Braid: The high cost of regional bias in climate change action

Imagine what would happen if the tar sands and oil wells were in Ontario or Quebec, and western Canada was the hub for automobiles, aviation, hydroelectricity, etc.

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The biggest enemy of progress on greenhouse gas emissions could be regional injustice.


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It can make people angry even if they agree with what is being done.

Alberta’s energy industry, for example, expected a tight cap on emissions from the oil and gas industry and is already working towards that future.

This cap is the goal of the liberal election campaign. This week’s COP26 conference in Glasgow was just the flashiest place for Prime Minister Justin Trudeau to officially announce the cap.

Oil and gas production emits a lot of greenhouse gases; nearly 200 megatonnes per year – more than any other industry. Almost everyone agrees that these emissions must be drastically reduced.

But transportation, the next biggest emitter, isn’t that far behind at around 190 megatons.

Will there be a federal cap for this sector? No, answers Steven Guilbeault, former rooftop stuntman and new federal Minister of the Environment.


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I quoted his words last week and I will do so again because they are the very definition of regional injustice.

“Ottawa will cap emissions from the oil and gas sector,” he said shortly after taking the oath.

“We don’t do this with any other industry – not steel, not auto, forestry, cement.

“We are doing it for oil and gas, because it represents 25% of emissions in Canada.

He says “for” oil and gas, as if it were a favor.

Minister of Environment and Climate Change Steven Guilbeault speaks at a press conference on Tuesday, October 26, 2021 in Ottawa.
Minister of Environment and Climate Change Steven Guilbeault speaks at a press conference on Tuesday, October 26, 2021 in Ottawa. Photo by THE CANADIAN PRESS / Adrian Wyld

Guilbeault did not mention transportation, perhaps because it releases almost as much greenhouse gas as oil production, but the federal government does not intend to cap it.

The transport is obviously done everywhere and is therefore difficult to catch with a cap.

But you would think there would be limits elsewhere, when an industry is forced to absorb the only hard cap from the whole country (and the world, for that matter).


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The federal strategy is simple. Rather than limiting the fuel burners, you are gradually shutting down the fuel producers.

Psychologically, not to mention politically, it makes liberal action on climate change easy on the hands of other Canadians and for which they vote.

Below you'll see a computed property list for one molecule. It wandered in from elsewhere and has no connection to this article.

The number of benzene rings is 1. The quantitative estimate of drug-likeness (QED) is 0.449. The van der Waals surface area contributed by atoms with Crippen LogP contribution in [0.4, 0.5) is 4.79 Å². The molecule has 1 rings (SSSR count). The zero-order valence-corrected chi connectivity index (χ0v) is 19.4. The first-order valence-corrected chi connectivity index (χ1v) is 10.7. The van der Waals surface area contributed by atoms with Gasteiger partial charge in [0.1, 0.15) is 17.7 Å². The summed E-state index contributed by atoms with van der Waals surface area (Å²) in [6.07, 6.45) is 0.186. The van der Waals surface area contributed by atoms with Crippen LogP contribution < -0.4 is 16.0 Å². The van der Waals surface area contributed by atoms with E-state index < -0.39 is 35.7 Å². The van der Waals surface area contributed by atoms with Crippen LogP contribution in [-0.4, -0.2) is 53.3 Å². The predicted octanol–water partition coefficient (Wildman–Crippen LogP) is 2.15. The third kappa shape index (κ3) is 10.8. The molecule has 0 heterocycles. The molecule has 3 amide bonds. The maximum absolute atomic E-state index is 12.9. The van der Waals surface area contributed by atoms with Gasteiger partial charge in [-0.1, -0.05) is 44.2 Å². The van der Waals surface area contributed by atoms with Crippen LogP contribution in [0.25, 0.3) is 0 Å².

Now imagine what would happen if the tar sands and oil wells were in Ontario or Quebec, and western Canada was the hub of automotive, aviation, hydro, etc.

Law. There might be some sort of limit on oil and gas, but the other sectors would get their own versions as well. All the necessary measures in Ontario and Quebec would be diluted and spread across the country.

This constant and occasional injustice harms the entire climate program. This is why Albertans who care about the action may be happy with what is being done, but furious that it is only done for us.

Premier Jason Kenney visited Capital Power’s Genesee plant on Monday to announce several new projects funded by payments from large emitters.


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These are good measures – even NDP leader Rachel Notley agreed. They will reduce emissions. Kenney argued that he still does; while Ottawa speaks, Alberta acts.

Notley said if the UCP had left its full emissions regime in place, the province would be further ahead.

This may be true, but there is no doubt that the UCP is making serious and successful efforts to reduce CO2 and methane emissions.

The real mystery Monday is why Kenney was bracing for a northern Alberta wind rather than championing the Alberta cause in Glasgow.

Notley lambasted his absence from the summit.

“Alberta has a story to tell, but no one in the government cabinet is there to tell it,” she said.

“Instead, the Prime Minister seems comfortable letting Ottawa speak for Alberta. “

Ottawa will not do it in a positive way, because it would bore Liberal left supporters.

And Kenney can’t say anything positive about Ottawa without infuriating his base on the right.

So, we are stuck in this whirlwind of regional discrimination, with no obvious way out and with a ceiling that is difficult to manage.

Don Braid’s column appears regularly in the Herald

Twitter: @DonBraid

Facebook: Don Braid Politics



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